Every once in a while I’m reminded that flour is not fairy dust. Though quite magical in its own way, more doesn’t always mean better. You have to understand that my unbounded love for baking has to fit within the boundaries of my budget. Things like real butter, though wonderful and worth every penny, don’t generally find a home in my kitchen unless there was a mega-sale at the supermarket. Imperial will have to do.
This afternoon I went on a baking binge–cookies are a great outlet for emotions, too–and mixed up a batch of oatmeal-raisin cookies. The last time I made them I used half butter and half Imperial. They turned out crunchy on the outside and soft and chewy in the middle. Perfect. Here’s the problem: I have two sticks of butter left in my freezer with no hope of a sale in the near future. Using them is not an option at this point in time. In went two sticks of Imperial. Misdemeanor #1 in most books. So after adding everything, it seemed gooey–too gooey. I didn’t want flat cookies, so I did something I knew I shouldn’t do: I added more flour. It seemed harmless at the time, but when I went to rotate those cookie sheets… well, the cookies were still rounded, having spread very little. The final product is cakey and not at all what I had in mind. Sigh. Even Betsy Crocker messes up. (Good thing the five-year-old likes them!)
But as I said before, I was on a baking binge. And while I continued to commit Misdemeanor #1, I forged ahead with a batch of America’s Test Kitchen Perfect Chocolate Chip Cookies–you know, the ones for which I blogged about my less-than-perfect results (See Striving for Perfection Parts 1 & 2 in the May post archives). I didn’t brown the butter because I seriously doubted that Imperial would brown; I simply melted some of it and added it to the remaining bit. I cheated and used the whisk attachment on my Kitchenaid. But here’s what resulted:
No, I wouldn’t say they’re perfect–after all, I didn’t use browned butter and dark brown sugar–but they look a lot closer to the results the recipe is supposed to yield! And they still taste good!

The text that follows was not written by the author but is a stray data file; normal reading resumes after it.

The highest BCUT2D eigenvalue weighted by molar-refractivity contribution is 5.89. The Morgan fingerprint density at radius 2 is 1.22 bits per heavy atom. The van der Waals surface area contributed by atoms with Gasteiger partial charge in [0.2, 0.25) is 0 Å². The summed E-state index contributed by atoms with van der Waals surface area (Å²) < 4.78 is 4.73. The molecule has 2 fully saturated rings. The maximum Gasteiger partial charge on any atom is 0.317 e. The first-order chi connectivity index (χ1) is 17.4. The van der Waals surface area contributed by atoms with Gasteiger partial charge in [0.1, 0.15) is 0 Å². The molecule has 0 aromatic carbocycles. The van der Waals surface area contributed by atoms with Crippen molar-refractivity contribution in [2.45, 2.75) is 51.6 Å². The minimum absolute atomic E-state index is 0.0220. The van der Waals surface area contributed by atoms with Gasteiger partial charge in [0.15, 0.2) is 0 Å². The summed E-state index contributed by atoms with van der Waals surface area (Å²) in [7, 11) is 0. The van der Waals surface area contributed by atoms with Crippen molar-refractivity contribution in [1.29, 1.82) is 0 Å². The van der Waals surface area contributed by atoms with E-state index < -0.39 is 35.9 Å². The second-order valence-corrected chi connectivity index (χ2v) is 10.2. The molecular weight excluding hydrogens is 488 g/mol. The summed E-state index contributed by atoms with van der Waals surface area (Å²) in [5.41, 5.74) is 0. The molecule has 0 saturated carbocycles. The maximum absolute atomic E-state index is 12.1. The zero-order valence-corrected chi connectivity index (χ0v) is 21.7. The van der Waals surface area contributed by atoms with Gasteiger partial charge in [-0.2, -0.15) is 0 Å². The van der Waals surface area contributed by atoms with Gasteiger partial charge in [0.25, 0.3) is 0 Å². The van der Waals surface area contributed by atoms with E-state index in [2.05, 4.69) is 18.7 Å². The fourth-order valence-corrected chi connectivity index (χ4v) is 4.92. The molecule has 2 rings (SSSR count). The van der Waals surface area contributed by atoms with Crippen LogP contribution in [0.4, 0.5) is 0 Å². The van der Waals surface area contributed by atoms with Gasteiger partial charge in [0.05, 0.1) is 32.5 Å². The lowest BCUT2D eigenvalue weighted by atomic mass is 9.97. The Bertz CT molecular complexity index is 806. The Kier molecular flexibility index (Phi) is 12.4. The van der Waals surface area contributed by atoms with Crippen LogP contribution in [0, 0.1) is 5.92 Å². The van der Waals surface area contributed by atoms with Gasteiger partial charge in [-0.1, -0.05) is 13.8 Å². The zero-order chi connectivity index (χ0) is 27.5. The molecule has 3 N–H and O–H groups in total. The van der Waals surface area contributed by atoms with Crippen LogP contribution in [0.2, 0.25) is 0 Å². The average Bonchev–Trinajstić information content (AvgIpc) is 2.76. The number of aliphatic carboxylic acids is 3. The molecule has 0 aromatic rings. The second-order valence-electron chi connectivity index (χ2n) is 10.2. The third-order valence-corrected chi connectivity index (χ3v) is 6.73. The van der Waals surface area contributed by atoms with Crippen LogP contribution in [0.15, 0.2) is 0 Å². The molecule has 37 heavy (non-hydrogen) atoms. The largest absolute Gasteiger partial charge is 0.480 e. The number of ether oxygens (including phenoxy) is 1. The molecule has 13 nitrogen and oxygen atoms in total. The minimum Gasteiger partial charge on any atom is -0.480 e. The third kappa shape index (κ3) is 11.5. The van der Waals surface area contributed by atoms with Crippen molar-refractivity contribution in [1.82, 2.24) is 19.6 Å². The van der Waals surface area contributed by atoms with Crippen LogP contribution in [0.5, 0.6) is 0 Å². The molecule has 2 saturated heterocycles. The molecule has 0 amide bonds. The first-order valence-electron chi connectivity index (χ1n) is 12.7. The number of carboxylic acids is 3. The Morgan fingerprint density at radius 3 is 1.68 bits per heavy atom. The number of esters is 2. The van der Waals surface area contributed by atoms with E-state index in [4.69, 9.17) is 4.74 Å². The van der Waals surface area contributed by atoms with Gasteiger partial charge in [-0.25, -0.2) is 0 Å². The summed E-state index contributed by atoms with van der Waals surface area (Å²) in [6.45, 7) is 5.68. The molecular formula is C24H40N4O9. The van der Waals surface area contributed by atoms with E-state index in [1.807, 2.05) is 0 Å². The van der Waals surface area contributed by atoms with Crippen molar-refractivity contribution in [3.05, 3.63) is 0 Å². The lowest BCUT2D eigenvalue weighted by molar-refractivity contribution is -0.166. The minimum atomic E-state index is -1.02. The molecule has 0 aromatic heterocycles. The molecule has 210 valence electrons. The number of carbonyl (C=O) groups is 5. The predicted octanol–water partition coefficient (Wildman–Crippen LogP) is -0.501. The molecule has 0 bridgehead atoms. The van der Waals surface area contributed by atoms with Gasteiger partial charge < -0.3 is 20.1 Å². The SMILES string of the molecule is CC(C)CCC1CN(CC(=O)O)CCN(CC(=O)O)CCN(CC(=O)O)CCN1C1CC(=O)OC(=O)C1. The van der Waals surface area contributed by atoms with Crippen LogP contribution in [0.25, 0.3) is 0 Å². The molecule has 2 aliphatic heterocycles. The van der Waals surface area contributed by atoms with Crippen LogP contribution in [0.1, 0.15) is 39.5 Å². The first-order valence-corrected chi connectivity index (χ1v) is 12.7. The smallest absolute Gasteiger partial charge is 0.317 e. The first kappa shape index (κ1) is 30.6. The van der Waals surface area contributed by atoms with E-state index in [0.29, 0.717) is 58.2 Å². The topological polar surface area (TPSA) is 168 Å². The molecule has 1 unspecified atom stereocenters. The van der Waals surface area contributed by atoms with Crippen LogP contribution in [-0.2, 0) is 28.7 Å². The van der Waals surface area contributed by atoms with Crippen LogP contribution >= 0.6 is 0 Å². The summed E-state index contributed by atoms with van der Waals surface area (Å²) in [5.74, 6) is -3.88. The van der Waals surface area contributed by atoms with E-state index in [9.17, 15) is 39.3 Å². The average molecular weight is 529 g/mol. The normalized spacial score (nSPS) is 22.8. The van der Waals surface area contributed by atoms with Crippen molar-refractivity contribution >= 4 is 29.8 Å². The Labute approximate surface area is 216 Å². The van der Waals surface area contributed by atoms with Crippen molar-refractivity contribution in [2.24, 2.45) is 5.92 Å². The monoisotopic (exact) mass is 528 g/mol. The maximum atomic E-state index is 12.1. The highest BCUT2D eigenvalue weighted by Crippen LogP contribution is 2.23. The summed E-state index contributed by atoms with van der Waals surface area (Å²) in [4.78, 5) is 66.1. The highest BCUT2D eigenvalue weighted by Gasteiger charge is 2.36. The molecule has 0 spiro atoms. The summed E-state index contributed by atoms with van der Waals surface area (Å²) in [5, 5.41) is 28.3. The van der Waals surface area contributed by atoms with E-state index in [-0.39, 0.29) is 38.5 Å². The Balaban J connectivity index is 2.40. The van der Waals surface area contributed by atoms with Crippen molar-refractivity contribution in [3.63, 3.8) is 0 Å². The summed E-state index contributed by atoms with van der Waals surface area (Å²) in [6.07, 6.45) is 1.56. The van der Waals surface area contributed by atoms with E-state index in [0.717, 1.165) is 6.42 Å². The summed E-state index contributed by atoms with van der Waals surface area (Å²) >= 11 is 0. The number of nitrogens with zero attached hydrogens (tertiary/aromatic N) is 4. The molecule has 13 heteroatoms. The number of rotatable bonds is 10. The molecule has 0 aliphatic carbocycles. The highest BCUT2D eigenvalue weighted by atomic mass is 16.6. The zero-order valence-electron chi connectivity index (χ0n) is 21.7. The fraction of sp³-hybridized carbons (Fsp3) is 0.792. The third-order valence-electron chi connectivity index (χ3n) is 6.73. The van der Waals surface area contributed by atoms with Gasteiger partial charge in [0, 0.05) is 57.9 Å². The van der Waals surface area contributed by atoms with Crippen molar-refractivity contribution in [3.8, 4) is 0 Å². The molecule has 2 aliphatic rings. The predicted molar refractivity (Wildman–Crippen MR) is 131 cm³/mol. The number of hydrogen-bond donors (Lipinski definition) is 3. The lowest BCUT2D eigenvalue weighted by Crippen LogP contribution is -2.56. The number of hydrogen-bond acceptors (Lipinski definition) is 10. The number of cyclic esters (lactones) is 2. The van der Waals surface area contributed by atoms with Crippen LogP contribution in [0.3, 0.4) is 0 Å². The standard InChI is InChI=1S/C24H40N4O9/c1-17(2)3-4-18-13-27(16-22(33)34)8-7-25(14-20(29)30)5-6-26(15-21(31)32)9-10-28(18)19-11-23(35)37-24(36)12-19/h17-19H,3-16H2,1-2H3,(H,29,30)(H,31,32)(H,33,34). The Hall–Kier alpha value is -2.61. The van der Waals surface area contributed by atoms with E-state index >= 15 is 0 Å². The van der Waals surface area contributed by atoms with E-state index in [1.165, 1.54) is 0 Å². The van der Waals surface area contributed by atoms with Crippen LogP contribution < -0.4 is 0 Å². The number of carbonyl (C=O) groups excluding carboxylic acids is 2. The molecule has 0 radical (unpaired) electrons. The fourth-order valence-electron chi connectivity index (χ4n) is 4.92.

So, the baking binge continued. I have my reasons, if for none other than the weather is cooler today and I can stockpile my freezer with cookies for the days when it’s too hot to bake. That, and I had an idea. Take this “perfect” recipe, melt a stick of Misdemeanor #1 and mix it not with more of the same, but peanut butter. I added m&m’s because, quite honestly, I was out of chocolate chips. Oh, and again I used the whisk attachment on my Kitchenaid–why do the work if I don’t have to, right? The results?
Quite possibly the perfect cookie, as far as peanut butter goes. What would make it better is dark chocolate chunks. Forget the candy–this is a grown-up cookie. Crunchy exterior, soft and chewy interior. It’s really good.
Perfect Peanut Butter & Chocolate Chunk Cookies
I’m naming them as I’m apt to make them in batches to come.
1 3/4 cups unbleached all-purpose flour
1/2 teaspoon baking soda
- 8 tablespoons unsalted butter or margarine (1 stick)
- 1/3 cup peanut butter (creamy works best)
- 1/2 cup granulated sugar
- 3/4 cups packed light or dark brown sugar
- 1 teaspoon table salt
- 2 teaspoons vanilla extract
- 1 large egg
- 1 large egg yolk
- 2 cups dark chocolate chunks, chocolate chips, or candy-coated chocolate candy
- Adjust oven rack to middle position and heat oven to 350 degrees. Line 2 large baking sheets with parchment paper.
- Melt butter in microwave-safe dish, heating one minute at 80% in microwave. Heat for 30 seconds more at 80% if not completely melted. Transfer butter to large heatproof bowl and add peanut butter. Stir until completely melted.
- Add both sugars, salt, and vanilla to bowl with butter and whisk until fully incorporated. Add egg and yolk and whisk until mixture is smooth with no sugar lumps remaining, about 30 seconds. Let mixture stand 3 minutes, then whisk for 30 seconds. Repeat process of resting and whisking 2 more times until mixture is thick, smooth, and shiny. Stir (I simply whisked with the mixer) in flour and baking soda until just combined, about 1 minute. Stir in chocolate chunks.
- Divide dough into 16 portions, each about 3 tablespoons. Arrange 2 inches apart on prepared baking sheets, 8 dough balls per sheet. (Smaller baking sheets can be used, but will require 3 batches.
- Bake cookies 1 tray at a time until cookies are golden brown and still puffy, and edges have begun to set but centers are still soft, 10 to 14 minutes, rotating baking sheet halfway through baking. Transfer baking sheet to wire rack; cool cookies completely before serving.
Again, thanks to America’s Test Kitchen for inspiring this baking binge!